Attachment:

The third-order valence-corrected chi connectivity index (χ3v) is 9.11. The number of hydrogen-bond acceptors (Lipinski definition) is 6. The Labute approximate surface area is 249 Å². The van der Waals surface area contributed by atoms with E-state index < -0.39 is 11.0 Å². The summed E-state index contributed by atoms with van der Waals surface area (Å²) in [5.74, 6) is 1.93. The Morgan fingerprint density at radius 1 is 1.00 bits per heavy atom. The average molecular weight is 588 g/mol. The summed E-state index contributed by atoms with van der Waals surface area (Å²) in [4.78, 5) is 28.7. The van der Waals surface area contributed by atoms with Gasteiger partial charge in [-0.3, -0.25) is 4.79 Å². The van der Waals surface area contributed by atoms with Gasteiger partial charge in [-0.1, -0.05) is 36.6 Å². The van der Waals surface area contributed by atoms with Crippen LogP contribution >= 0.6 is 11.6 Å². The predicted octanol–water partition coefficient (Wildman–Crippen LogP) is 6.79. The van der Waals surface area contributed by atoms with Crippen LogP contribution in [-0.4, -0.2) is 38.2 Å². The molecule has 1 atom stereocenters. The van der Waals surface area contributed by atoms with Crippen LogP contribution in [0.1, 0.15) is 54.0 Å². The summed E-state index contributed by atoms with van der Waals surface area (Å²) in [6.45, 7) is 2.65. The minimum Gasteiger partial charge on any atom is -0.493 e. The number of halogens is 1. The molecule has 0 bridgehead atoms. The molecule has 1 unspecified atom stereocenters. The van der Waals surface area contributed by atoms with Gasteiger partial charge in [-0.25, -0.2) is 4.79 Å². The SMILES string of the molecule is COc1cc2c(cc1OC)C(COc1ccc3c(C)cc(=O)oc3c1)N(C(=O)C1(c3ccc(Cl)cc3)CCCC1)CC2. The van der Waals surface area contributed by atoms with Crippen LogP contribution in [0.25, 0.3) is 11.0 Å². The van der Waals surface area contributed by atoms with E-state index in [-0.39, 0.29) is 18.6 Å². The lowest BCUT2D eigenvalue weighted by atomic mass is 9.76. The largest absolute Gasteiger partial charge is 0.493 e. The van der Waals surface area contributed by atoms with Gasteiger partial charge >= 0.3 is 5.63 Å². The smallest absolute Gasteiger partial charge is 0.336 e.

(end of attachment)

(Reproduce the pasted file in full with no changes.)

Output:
The third-order valence-corrected chi connectivity index (χ3v) is 9.11. The number of hydrogen-bond acceptors (Lipinski definition) is 6. The Labute approximate surface area is 249 Å². The van der Waals surface area contributed by atoms with E-state index < -0.39 is 11.0 Å². The summed E-state index contributed by atoms with van der Waals surface area (Å²) in [5.74, 6) is 1.93. The Morgan fingerprint density at radius 1 is 1.00 bits per heavy atom. The average molecular weight is 588 g/mol. The summed E-state index contributed by atoms with van der Waals surface area (Å²) in [4.78, 5) is 28.7. The van der Waals surface area contributed by atoms with Gasteiger partial charge in [-0.3, -0.25) is 4.79 Å². The van der Waals surface area contributed by atoms with Gasteiger partial charge in [-0.1, -0.05) is 36.6 Å². The van der Waals surface area contributed by atoms with Crippen LogP contribution >= 0.6 is 11.6 Å². The predicted octanol–water partition coefficient (Wildman–Crippen LogP) is 6.79. The van der Waals surface area contributed by atoms with Crippen LogP contribution in [-0.4, -0.2) is 38.2 Å². The molecule has 1 atom stereocenters. The van der Waals surface area contributed by atoms with Crippen LogP contribution in [0.1, 0.15) is 54.0 Å². The summed E-state index contributed by atoms with van der Waals surface area (Å²) in [6.45, 7) is 2.65. The minimum Gasteiger partial charge on any atom is -0.493 e. The number of halogens is 1. The molecule has 0 bridgehead atoms. The molecule has 1 unspecified atom stereocenters. The van der Waals surface area contributed by atoms with Gasteiger partial charge in [-0.25, -0.2) is 4.79 Å². The SMILES string of the molecule is COc1cc2c(cc1OC)C(COc1ccc3c(C)cc(=O)oc3c1)N(C(=O)C1(c3ccc(Cl)cc3)CCCC1)CC2. The van der Waals surface area contributed by atoms with Crippen LogP contribution in [0.25, 0.3) is 11.0 Å². The van der Waals surface area contributed by atoms with E-state index in [-0.39, 0.29) is 18.6 Å². The lowest BCUT2D eigenvalue weighted by atomic mass is 9.76. The largest absolute Gasteiger partial charge is 0.493 e. The van der Waals surface area contributed by atoms with Gasteiger partial charge >= 0.3 is 5.63 Å². The smallest absolute Gasteiger partial charge is 0.336 e.